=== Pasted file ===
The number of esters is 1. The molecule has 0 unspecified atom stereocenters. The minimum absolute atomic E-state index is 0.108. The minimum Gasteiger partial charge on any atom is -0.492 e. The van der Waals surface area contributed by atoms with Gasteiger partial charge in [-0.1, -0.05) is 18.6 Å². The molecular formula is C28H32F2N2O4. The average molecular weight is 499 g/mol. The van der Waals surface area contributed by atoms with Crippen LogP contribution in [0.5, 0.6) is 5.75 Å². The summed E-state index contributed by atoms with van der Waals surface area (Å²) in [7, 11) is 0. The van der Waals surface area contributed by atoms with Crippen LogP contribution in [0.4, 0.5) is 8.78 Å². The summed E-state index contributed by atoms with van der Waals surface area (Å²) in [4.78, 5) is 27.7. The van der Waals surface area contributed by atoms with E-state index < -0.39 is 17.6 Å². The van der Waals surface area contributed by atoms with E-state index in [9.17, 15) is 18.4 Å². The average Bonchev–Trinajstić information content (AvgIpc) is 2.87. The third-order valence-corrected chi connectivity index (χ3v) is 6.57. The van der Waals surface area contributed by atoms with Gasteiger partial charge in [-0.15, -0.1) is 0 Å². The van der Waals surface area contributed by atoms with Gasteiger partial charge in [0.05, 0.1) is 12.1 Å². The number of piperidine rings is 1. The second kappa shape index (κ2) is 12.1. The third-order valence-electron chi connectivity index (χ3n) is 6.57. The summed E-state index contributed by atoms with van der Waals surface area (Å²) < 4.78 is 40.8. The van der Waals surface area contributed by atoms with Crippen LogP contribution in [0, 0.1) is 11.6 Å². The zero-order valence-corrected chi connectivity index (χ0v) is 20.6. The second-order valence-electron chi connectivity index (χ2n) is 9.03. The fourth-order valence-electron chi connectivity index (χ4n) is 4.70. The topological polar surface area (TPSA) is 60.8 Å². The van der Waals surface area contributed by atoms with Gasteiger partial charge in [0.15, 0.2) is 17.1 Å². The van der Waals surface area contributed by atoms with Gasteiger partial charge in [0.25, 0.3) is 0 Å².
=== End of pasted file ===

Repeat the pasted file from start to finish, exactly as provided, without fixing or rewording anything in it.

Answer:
The number of esters is 1. The molecule has 0 unspecified atom stereocenters. The minimum absolute atomic E-state index is 0.108. The minimum Gasteiger partial charge on any atom is -0.492 e. The van der Waals surface area contributed by atoms with Gasteiger partial charge in [-0.1, -0.05) is 18.6 Å². The molecular formula is C28H32F2N2O4. The average molecular weight is 499 g/mol. The van der Waals surface area contributed by atoms with Crippen LogP contribution in [0.5, 0.6) is 5.75 Å². The summed E-state index contributed by atoms with van der Waals surface area (Å²) in [7, 11) is 0. The van der Waals surface area contributed by atoms with Crippen LogP contribution in [0.4, 0.5) is 8.78 Å². The summed E-state index contributed by atoms with van der Waals surface area (Å²) in [4.78, 5) is 27.7. The van der Waals surface area contributed by atoms with E-state index < -0.39 is 17.6 Å². The van der Waals surface area contributed by atoms with E-state index in [9.17, 15) is 18.4 Å². The average Bonchev–Trinajstić information content (AvgIpc) is 2.87. The third-order valence-corrected chi connectivity index (χ3v) is 6.57. The van der Waals surface area contributed by atoms with Gasteiger partial charge in [-0.15, -0.1) is 0 Å². The van der Waals surface area contributed by atoms with Gasteiger partial charge in [0.05, 0.1) is 12.1 Å². The number of piperidine rings is 1. The second kappa shape index (κ2) is 12.1. The third-order valence-electron chi connectivity index (χ3n) is 6.57. The summed E-state index contributed by atoms with van der Waals surface area (Å²) < 4.78 is 40.8. The van der Waals surface area contributed by atoms with Crippen LogP contribution in [0, 0.1) is 11.6 Å². The zero-order valence-corrected chi connectivity index (χ0v) is 20.6. The second-order valence-electron chi connectivity index (χ2n) is 9.03. The fourth-order valence-electron chi connectivity index (χ4n) is 4.70. The topological polar surface area (TPSA) is 60.8 Å². The van der Waals surface area contributed by atoms with Gasteiger partial charge in [0.15, 0.2) is 17.1 Å². The van der Waals surface area contributed by atoms with Gasteiger partial charge in [0.25, 0.3) is 0 Å².